Based on observations obtained with the Southern African Large Telescope (SALT).
The polar ring galaxy AM1934−563 revisited★
Article first published online: 20 NOV 2007
Monthly Notices of the Royal Astronomical Society
Volume 382, Issue 4, pages 1809–1822, December 2007
How to Cite
Brosch, N., Kniazev, A. Y., Buckley, D. A. H., O'Donoghue, D., Hashimoto, Y., Loaring, N., Romero, E., Still, M., Vaisanen, P., Burgh, E. B. and Nordsieck, K. (2007), The polar ring galaxy AM1934−563 revisited. Monthly Notices of the Royal Astronomical Society, 382: 1809–1822. doi: 10.1111/j.1365-2966.2007.12488.x
- Issue published online: 26 NOV 2007
- Article first published online: 20 NOV 2007
- Accepted 2007 September 17. Received 2007 September 17; in original form 2007 March 13
- galaxies: evolution;
- galaxies: haloes;
- galaxies: individual: AM1934−563;
- dark matter
We report long-slit spectroscopic observations of the dust-lane polar ring galaxy AM1934−563 obtained with the Southern African Large Telescope (SALT) during its performance verification phase. The observations target the spectral region of the Hα, [N ii] and [S ii] emission lines, but also show deep Na i absorption lines, that we interpret as being produced by stars in the galaxy. We derive rotation curves along the major axis of the galaxy that extend out to about 8 kpc from the centre for both the gaseous and the stellar components, using the emission and absorption lines. We derive similar rotation curves along the major axis of the polar ring and point out differences between these and the ones of the main galaxy.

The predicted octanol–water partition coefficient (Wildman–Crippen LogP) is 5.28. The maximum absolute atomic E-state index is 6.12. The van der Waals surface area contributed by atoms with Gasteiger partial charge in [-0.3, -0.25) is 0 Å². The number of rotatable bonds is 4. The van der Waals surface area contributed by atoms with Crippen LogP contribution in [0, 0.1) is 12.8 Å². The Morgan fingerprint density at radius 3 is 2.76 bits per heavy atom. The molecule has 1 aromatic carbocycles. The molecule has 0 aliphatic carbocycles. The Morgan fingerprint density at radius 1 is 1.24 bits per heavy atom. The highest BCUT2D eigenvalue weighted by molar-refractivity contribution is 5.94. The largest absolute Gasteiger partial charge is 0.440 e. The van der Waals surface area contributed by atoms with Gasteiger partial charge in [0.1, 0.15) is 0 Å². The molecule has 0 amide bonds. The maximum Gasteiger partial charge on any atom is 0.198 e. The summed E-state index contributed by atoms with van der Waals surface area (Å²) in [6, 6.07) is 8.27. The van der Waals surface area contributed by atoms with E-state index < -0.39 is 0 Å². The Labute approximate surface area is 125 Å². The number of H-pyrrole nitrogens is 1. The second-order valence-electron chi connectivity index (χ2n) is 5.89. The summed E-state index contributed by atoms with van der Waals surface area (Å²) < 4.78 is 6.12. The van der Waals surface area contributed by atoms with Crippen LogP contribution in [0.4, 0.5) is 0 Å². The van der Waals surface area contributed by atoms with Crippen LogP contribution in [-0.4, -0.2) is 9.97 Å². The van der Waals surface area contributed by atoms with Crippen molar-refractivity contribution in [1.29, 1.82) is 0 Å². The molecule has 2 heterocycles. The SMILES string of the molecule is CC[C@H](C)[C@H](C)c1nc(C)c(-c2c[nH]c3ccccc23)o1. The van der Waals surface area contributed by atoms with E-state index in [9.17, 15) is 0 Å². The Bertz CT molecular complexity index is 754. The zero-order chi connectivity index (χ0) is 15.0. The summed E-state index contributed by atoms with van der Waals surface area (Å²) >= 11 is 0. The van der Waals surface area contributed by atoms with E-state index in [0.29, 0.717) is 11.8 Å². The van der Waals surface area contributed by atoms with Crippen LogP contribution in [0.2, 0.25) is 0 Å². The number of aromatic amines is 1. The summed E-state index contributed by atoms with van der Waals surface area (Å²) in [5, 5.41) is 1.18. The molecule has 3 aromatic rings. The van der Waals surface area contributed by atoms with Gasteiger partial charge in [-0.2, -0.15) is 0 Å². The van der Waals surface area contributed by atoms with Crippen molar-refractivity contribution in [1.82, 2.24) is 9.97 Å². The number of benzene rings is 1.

We identify a small diffuse object visible only in Hα emission and with a low velocity dispersion as a dwarf H ii galaxy and argue that it is probably metal poor. Its velocity indicates that it is a fourth member of the galaxy group in which AM1934−563 belongs.
We discuss the observations in the context of the proposal that the object is the result of tidal mater transfer from a major neighbour galaxy and point out some observational discrepancies from this explanation. We argue that an alternative scenario that could better fit the observations may be the slow accretion of cold intergalactic gas, focused by a dense filament of galaxies in which this object is embedded.
Given the pattern of rotation we found, with the asymptotic rotation of the gas in the ring being slower than that in the disc while both components have approximately the same extent, we point out that AM1934−563 may be a galaxy in which a dark matter halo is flattened along the galactic disc and the first object in which this predicted behaviour of polar ring galaxies in dark matter haloes is fulfilled.